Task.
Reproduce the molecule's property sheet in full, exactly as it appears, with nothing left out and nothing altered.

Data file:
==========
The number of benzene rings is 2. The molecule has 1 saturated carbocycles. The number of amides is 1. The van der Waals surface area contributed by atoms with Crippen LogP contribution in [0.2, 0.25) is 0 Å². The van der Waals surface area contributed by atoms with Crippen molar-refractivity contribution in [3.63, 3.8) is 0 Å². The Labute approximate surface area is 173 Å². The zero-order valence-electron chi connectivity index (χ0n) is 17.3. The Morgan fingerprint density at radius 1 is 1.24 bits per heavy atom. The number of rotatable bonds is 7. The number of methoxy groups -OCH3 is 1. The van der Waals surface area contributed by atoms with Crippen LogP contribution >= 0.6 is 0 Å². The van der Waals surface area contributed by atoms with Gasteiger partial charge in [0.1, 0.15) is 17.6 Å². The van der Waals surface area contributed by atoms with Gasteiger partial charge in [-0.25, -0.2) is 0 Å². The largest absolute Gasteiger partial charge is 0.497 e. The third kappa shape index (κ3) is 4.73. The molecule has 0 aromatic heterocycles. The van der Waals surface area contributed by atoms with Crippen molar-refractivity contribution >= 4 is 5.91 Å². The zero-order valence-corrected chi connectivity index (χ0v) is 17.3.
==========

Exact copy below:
The number of benzene rings is 2. The molecule has 1 saturated carbocycles. The number of amides is 1. The van der Waals surface area contributed by atoms with Crippen LogP contribution in [0.2, 0.25) is 0 Å². The van der Waals surface area contributed by atoms with Crippen molar-refractivity contribution in [3.63, 3.8) is 0 Å². The Labute approximate surface area is 173 Å². The zero-order valence-electron chi connectivity index (χ0n) is 17.3. The Morgan fingerprint density at radius 1 is 1.24 bits per heavy atom. The number of rotatable bonds is 7. The number of methoxy groups -OCH3 is 1. The van der Waals surface area contributed by atoms with Crippen LogP contribution >= 0.6 is 0 Å². The van der Waals surface area contributed by atoms with Gasteiger partial charge in [0.1, 0.15) is 17.6 Å². The van der Waals surface area contributed by atoms with Gasteiger partial charge in [-0.25, -0.2) is 0 Å². The largest absolute Gasteiger partial charge is 0.497 e. The third kappa shape index (κ3) is 4.73. The molecule has 0 aromatic heterocycles. The van der Waals surface area contributed by atoms with Crippen molar-refractivity contribution >= 4 is 5.91 Å². The zero-order valence-corrected chi connectivity index (χ0v) is 17.3.